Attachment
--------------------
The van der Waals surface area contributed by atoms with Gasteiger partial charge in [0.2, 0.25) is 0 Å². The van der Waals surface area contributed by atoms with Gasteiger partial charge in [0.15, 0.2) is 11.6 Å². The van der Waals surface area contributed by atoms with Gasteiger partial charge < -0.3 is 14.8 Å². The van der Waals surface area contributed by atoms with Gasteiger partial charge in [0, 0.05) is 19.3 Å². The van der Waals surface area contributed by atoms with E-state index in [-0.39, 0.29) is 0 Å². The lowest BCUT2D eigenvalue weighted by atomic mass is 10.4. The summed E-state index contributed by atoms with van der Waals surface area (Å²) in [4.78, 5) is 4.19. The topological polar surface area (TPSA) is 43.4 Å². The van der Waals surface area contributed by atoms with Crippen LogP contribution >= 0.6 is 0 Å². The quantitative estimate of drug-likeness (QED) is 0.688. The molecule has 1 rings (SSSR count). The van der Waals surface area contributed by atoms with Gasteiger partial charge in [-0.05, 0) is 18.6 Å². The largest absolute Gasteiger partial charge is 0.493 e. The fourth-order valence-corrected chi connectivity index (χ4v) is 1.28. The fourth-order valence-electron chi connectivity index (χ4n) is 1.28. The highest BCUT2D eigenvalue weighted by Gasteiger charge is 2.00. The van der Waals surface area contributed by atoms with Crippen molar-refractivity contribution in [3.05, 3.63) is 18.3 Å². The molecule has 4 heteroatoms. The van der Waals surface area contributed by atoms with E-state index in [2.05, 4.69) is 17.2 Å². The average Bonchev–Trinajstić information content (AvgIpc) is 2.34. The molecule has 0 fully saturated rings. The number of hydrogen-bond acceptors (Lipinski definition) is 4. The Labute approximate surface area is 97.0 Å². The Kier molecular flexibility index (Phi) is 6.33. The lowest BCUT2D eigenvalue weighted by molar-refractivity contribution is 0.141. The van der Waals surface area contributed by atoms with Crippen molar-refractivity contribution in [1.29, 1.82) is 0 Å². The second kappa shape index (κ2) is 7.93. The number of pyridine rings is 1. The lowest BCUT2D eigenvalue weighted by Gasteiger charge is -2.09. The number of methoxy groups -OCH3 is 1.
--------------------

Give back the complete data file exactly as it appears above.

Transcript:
The van der Waals surface area contributed by atoms with Gasteiger partial charge in [0.2, 0.25) is 0 Å². The van der Waals surface area contributed by atoms with Gasteiger partial charge in [0.15, 0.2) is 11.6 Å². The van der Waals surface area contributed by atoms with Gasteiger partial charge < -0.3 is 14.8 Å². The van der Waals surface area contributed by atoms with Gasteiger partial charge in [0, 0.05) is 19.3 Å². The van der Waals surface area contributed by atoms with E-state index in [-0.39, 0.29) is 0 Å². The lowest BCUT2D eigenvalue weighted by atomic mass is 10.4. The summed E-state index contributed by atoms with van der Waals surface area (Å²) in [4.78, 5) is 4.19. The topological polar surface area (TPSA) is 43.4 Å². The van der Waals surface area contributed by atoms with Crippen LogP contribution >= 0.6 is 0 Å². The quantitative estimate of drug-likeness (QED) is 0.688. The molecule has 1 rings (SSSR count). The van der Waals surface area contributed by atoms with Gasteiger partial charge in [-0.05, 0) is 18.6 Å². The largest absolute Gasteiger partial charge is 0.493 e. The fourth-order valence-corrected chi connectivity index (χ4v) is 1.28. The fourth-order valence-electron chi connectivity index (χ4n) is 1.28. The highest BCUT2D eigenvalue weighted by Gasteiger charge is 2.00. The van der Waals surface area contributed by atoms with Crippen molar-refractivity contribution in [3.05, 3.63) is 18.3 Å². The molecule has 4 heteroatoms. The van der Waals surface area contributed by atoms with E-state index in [2.05, 4.69) is 17.2 Å². The average Bonchev–Trinajstić information content (AvgIpc) is 2.34. The molecule has 0 fully saturated rings. The number of hydrogen-bond acceptors (Lipinski definition) is 4. The Labute approximate surface area is 97.0 Å². The Kier molecular flexibility index (Phi) is 6.33. The lowest BCUT2D eigenvalue weighted by molar-refractivity contribution is 0.141. The van der Waals surface area contributed by atoms with Crippen molar-refractivity contribution in [1.29, 1.82) is 0 Å². The second kappa shape index (κ2) is 7.93. The number of pyridine rings is 1. The lowest BCUT2D eigenvalue weighted by Gasteiger charge is -2.09. The number of methoxy groups -OCH3 is 1.